Obviously you cant have a fraction of a card, so round off your final calculation. I like to round up, since it gives me a little flexibility if I change a few cards every so often without having to recalculate this all over again. Looks like like I need 27 basic lands. I can live with that.

3.0 --> 3 Mountains
4.6 --> 5 Swamps
4.3 --> 5 Plains
6.3 --> 7 Forests
6.8 --> 7 Islands

A Note on Colorless…
Be careful with how many colorless lands you include in any 5-Color deck. You should always include the “Strip Mine Package” (See Grim Tidings #17), but try not to over do it unless the colorless land has an absolutely amazing ability. I thought Novigen and City of Shadows fit the proliferating-counter theme nicely for this particular deck, but I tried not to have many other colorless lands to accidentally screw up my evil plans.

So on to playtesting with these minor tweaks…

Week 4 Results
Yay! There are enough players for Group Games tonight… just what my casual theme deck needs to flourish! And how!

I was quite pleased as my mana fixing proved to work out. I had an ample flow of lands in all of my games, and I rarely waited to get the right color for any particular casting cost.

Overall, I was so impressed that I declared my playtesting efforts were officially over. I have plenty of defensive posture, I am drawing a lot of cards, and my mannose is set. I’m quite glad I spent the time analyzing each of these facets of the decklist.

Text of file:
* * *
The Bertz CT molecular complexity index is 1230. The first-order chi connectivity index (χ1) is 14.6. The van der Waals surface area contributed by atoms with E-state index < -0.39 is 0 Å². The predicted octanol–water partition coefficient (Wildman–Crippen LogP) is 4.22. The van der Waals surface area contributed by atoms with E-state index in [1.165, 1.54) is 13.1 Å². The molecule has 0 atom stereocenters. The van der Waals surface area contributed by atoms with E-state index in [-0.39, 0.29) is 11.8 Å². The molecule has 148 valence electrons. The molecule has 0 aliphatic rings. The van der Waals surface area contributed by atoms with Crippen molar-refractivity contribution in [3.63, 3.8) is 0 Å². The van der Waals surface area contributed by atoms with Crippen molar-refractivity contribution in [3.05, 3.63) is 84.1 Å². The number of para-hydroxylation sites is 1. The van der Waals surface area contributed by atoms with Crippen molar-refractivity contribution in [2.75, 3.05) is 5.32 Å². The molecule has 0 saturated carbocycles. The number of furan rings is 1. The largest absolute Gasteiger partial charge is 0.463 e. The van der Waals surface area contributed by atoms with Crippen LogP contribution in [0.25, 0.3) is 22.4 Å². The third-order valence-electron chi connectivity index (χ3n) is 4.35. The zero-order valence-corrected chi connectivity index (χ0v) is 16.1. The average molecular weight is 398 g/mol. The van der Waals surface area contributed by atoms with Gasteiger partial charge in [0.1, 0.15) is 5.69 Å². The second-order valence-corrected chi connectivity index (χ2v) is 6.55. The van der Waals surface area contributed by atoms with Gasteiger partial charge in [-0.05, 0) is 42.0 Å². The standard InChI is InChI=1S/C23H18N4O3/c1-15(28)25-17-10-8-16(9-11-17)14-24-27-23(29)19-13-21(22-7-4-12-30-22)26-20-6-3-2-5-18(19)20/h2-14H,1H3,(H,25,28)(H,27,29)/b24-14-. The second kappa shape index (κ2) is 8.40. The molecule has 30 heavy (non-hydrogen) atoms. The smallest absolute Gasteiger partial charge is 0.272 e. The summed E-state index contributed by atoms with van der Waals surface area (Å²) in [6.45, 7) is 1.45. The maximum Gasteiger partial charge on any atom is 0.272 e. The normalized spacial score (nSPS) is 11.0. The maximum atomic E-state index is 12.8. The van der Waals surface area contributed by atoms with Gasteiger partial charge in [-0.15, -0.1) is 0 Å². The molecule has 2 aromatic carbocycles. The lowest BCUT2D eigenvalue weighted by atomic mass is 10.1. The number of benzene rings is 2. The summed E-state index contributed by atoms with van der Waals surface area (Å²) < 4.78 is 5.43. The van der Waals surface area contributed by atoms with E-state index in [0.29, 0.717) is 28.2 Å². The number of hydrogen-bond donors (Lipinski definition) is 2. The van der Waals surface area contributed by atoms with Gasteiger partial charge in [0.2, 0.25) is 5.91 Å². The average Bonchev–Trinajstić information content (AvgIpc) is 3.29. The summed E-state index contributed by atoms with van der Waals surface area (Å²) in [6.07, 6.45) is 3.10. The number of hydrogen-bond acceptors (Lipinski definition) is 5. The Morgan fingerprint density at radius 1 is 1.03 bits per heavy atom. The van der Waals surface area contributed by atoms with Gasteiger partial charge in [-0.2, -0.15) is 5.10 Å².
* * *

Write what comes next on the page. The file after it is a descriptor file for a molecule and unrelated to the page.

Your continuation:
This series has helped me a lot to think through the basic problems of deckbuilding. I hope you enjoyed reading my ramblings as I thought this through step by step. Next week, I promise I’ll post the actual decklist so you can finally see what the heck my 5C Proliferate deck looks like. Until then...

Monday, November 29, 2010

Grim Tidings Bonus - Altered Swords to Plowshares

Check out my newest card for First Reminder:
Not bad for my first piece of altered artwork. I like it at least.

Tuesday, November 23, 2010

Grim Tidings #28 - Deck Diagnostic Part II

5C Proliferate, Part II - Draw

Everything seems to be progressing well with my 5C Proliferate deck, as my major overhauls are complete for the most part. Over the last three weeks, I’ve injected the deck with a substantial amount of removal and drawing capability to help build a strong skeleton that can be fleshed out with a 'proliferating counter’ theme.

One of the biggest problems from the initial games I played with 5C Proliferate was that I had no sustainability after my opening seven-card hand. I consistently went into top-deck mode after a few turns, and had to rely solely on luck to mount any sort of offense. In short, there was no sustainability at all.

Now, I did include some elements of card draw, but as I revealed last week, my initial intent was to have a highlander decklist, with a wide variety of spells to chose form. What I ended up with in result was a diluted deck that always petered out around turn 5.